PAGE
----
Behavioral and neural measures of oral carbohydrate and sweetener reward signals

Project Details

Description

Abstract The metabolic signaling pathway in T1r3+ mouse taste cells are similar to that found in pancreatic beta islet cells that sense calories from glucose. This signaling pathway is comprised of glucose transporters (GLUTs & SGLTs), glucokinase, and the ATP-gated potassium channel (KATP). Human taste cells have a similar pathway. The oral disaccharidase enzymes, first found in the brush border of the gut, that sever glycosidic bonds are expressed orally in rodents; but, beyond our unpublished preliminary data, this has not been shown in humans. We hypothesize that oral disaccharidases are necessary to free glucose and other monosaccharides to activate the metabolic signaling pathway. We also hypothesize that these enzymes in humans enable the metabolic responses of taste cells to contribute to transduction and perception of disaccharide taste. We propose that this results in stronger preferences for disaccharides over non-caloric sweeteners. We hypothesize further that the release of glucose from disaccharide cleaving, its transport into taste cells, and its metabolism to generate ATP leads to taste signaling. This signal may also contribute to anticipatory metabolic responses in humans during carbohydrate tolerance tests. In Aim 1 we will determine whether oral metabolic signaling contributes to disaccharide perception, metabolic tolerance, liking and preference in humans. In Aim 2 we will determine whether oral metabolic signals influence licking and motivated behaviors in rats and where in the brain these signals are registered. If sugar reward signaling can be manipulated by modulating oral disaccharidase activity, then there should be therapeutic utility to developing a strategy to maximize reward while reducing sugar intake. Improving our understanding of the role oral glucose metabolic signaling plays in human taste should help prevent and reduce obesity, diabetes, and metabolic syndrome that afflict approximately one-third of all Americans.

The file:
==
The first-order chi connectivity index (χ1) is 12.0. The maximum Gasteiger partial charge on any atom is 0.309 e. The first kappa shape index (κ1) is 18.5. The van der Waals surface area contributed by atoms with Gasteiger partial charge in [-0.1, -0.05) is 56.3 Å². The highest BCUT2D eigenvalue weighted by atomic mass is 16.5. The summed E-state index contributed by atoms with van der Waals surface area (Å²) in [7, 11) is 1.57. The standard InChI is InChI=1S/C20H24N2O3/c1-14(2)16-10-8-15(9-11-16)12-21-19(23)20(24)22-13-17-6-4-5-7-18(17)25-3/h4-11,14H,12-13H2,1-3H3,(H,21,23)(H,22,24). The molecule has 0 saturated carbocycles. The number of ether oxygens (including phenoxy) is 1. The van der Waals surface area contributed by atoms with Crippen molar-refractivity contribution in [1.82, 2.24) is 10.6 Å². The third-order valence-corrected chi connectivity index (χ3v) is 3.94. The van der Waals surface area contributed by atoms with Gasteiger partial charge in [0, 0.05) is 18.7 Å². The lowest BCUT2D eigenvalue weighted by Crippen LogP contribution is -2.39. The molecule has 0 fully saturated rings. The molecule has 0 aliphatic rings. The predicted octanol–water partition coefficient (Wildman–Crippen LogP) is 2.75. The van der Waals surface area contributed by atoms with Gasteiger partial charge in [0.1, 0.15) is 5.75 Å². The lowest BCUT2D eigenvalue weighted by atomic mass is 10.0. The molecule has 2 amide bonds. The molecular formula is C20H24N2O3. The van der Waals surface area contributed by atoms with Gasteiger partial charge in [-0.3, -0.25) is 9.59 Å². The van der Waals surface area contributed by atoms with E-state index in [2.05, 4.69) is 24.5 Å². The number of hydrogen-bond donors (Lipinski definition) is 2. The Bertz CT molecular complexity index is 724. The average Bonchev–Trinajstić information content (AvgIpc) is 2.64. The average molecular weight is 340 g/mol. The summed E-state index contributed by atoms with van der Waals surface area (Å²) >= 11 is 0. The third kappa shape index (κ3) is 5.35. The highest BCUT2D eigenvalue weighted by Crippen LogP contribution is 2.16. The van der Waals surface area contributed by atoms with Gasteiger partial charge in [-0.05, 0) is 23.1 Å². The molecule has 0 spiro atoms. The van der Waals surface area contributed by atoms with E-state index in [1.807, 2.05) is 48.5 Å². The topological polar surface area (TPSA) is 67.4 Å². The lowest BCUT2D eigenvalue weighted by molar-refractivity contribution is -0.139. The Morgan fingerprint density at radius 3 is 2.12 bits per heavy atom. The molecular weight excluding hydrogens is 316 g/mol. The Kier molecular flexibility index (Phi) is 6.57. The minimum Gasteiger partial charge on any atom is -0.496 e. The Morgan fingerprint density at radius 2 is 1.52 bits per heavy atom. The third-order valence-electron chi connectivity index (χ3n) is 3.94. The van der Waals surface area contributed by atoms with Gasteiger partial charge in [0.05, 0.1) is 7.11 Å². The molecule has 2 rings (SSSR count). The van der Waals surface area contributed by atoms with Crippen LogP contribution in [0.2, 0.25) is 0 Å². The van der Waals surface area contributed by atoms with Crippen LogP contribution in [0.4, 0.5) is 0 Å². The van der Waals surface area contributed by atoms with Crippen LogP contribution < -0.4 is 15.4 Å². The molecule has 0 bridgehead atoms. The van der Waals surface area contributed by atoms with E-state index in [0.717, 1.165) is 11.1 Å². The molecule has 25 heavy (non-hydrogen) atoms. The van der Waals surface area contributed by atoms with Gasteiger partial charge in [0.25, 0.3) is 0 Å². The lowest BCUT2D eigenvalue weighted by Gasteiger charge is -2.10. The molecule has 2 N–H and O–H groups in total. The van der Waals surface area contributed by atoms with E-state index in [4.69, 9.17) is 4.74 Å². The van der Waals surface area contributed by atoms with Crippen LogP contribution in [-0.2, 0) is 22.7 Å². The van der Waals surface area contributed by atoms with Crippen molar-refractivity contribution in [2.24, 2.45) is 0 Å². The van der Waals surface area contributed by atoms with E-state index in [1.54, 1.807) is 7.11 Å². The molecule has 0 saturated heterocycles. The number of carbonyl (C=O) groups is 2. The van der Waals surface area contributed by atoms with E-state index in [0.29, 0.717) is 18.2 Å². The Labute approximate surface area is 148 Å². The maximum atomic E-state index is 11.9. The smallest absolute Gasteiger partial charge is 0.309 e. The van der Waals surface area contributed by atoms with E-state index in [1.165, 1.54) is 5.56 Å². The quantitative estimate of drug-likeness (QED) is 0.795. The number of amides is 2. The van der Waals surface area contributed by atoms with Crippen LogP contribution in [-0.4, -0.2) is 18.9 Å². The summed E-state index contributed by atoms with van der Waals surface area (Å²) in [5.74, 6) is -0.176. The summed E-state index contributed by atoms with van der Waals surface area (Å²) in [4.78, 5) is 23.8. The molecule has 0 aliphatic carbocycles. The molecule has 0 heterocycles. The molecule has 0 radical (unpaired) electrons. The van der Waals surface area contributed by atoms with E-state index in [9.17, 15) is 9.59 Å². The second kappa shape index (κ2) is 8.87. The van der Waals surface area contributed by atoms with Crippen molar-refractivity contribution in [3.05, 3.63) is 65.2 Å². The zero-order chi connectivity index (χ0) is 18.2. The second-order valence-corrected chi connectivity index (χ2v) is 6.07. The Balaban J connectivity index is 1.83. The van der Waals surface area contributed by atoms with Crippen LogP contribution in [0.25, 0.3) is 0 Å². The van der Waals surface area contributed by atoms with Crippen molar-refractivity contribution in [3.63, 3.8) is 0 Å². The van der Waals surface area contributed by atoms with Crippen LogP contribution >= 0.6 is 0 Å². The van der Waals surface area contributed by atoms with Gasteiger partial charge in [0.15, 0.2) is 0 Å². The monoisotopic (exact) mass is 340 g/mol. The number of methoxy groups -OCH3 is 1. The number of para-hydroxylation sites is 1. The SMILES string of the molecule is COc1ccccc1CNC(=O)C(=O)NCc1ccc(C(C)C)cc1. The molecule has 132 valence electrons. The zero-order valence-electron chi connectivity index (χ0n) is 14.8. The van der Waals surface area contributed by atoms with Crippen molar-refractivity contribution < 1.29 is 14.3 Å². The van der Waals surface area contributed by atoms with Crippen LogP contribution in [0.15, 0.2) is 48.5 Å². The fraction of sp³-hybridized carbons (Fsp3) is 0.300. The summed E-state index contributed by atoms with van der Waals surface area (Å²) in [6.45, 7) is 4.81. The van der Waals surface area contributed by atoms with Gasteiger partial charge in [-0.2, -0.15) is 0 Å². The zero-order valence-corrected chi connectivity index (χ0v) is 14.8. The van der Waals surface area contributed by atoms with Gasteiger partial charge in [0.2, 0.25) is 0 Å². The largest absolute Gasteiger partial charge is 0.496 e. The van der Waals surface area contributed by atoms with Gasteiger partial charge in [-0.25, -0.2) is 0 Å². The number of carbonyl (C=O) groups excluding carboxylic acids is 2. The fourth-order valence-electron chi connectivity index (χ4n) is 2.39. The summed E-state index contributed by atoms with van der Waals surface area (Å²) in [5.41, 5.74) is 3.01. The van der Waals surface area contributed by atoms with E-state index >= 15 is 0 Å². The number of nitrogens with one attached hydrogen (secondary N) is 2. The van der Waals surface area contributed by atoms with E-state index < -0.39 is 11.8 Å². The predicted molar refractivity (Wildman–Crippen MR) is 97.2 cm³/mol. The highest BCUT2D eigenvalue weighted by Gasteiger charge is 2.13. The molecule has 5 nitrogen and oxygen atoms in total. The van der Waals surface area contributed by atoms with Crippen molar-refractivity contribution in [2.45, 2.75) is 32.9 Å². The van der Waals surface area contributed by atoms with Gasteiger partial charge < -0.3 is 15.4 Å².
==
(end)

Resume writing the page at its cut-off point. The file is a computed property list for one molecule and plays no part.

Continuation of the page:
StatusActive
Effective start/end date7/1/226/30/24

Funding

  • National Institute on Deafness and Other Communication Disorders: $195,317.00
  • National Institute on Deafness and Other Communication Disorders: $232,909.00

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